pv magazine: What is the future potential for distributed solar products in India? What role can the private sector play?
Viraj Gada: India, with its huge population and diverse geography, needs a multitude of solutions to enable reliable, modern, universal energy access for all its citizens. Distributed standalone solar solutions are perfectly placed in aiding the Government of India’s efforts in providing 24×7 quality energy access to all. This was also seen in the Government’s Saubhagya scheme, where solar home systems were considered a viable solution for providing energy access to remote households.
Distributed standalone solar solutions can also play a big role in providing backup to the main grid, which is currently facing transition and distribution losses of more than 30% resulting in power cuts. The growing aspirations of consumers require innovative, decentralized, efficient solutions that can provide on-demand energy access.
Apart from household level energy access, distributed standalone solar solutions would also play a big role in supporting productive-use applications through efficient appliances, including solar pumps for agriculture, other solar-powered agri-processing machines and solar freezers for the refrigeration of produce.
India, with its huge local market and strong manufacturing capabilities, has the potential to become the global market leader for distributed standalone solar solutions by leading the way in technology, as well as business innovations in the sector. There is also massive potential for local manufacturing and exporting to the rest of the world.
According to a recent GOGLA supported study, the annual sales volume of distributed standalone solar products in India is Rs 38,594 million (US$ 576 million). This includes both government-driven (subsidy based) sales and private sales. The private driven segment is worth Rs 6,839 million (US$ 102 million), which is expected to grow at a rate of 8% over the next five years and has the potential to have an accelerated growth of 17% per annum. The value of this segment alone is 0.5% of the Indian consumer durable market.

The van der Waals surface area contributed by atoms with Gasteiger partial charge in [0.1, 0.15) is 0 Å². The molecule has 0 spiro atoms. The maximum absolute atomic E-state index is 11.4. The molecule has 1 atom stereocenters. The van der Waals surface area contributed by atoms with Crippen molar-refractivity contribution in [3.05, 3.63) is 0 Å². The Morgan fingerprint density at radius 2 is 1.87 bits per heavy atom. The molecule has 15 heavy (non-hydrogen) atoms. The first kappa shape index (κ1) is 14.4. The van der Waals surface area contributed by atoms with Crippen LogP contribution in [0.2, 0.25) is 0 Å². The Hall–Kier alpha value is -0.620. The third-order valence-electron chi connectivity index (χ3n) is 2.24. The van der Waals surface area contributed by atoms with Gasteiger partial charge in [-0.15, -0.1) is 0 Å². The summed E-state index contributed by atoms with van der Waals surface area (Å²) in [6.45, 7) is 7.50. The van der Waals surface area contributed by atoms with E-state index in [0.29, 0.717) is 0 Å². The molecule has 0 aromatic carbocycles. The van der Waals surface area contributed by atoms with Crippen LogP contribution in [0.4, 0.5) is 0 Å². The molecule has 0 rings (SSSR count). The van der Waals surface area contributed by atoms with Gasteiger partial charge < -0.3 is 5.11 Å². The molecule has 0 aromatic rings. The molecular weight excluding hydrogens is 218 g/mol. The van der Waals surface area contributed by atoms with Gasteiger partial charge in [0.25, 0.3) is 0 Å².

The Government of India has committed Rs 1.75 billion for the setting up of the International Solar Alliance (ISA) and expects the Indian industry players to leverage the ISA platform to engage with the global market.
To what extent can the sector help India meet global climate commitments?
As per GOGLA’s January-June 2018 Global Semi-Annual Sales and Impact Data report, use of distributed standalone solar solutions globally has helped to avert 51 million metric tonnes of CO2 and black carbon due to a reduction in kerosene use.
While this number is at a global level, India contributed to one-third of the global sales. Thus, it would be fair to attribute at least 33% of the impact to India.
What are the challenges facing the distributed standalone solar solutions market?
Some of the biggest challenges are lack of adequate awareness among policymakers as well as consumers, preference given only to the cost (and not the environmental factors) by Indian consumers, a government focus on traditional means of generation backed by heavy subsidies (which, in turn, is shifting the scales towards non-renewable sources of energy), and non-supportive taxation via import duties and GST. Also, there is a lack of globally harmonized standards and checks, which is leading to the infiltration of low quality products in the market and causing a negative perception of solar solutions in general in the minds of users.
Most of the distributed standalone solar products are either sold on an outright basis through financing, wherein the user owns the asset or they are sold via an innovative financing mechanism called pay-as-you-go, where the customer pays on the basis of consumption.
In the pay-as-you-go model, consumption is smartly measured by an in-built technology that shuts down the system once all the prepaid credits are used up by the consumer. This leads to a better awareness and understanding of financing in the users and avoids the issues of faulty readings via the meters and non-payment of dues by the users for a long time.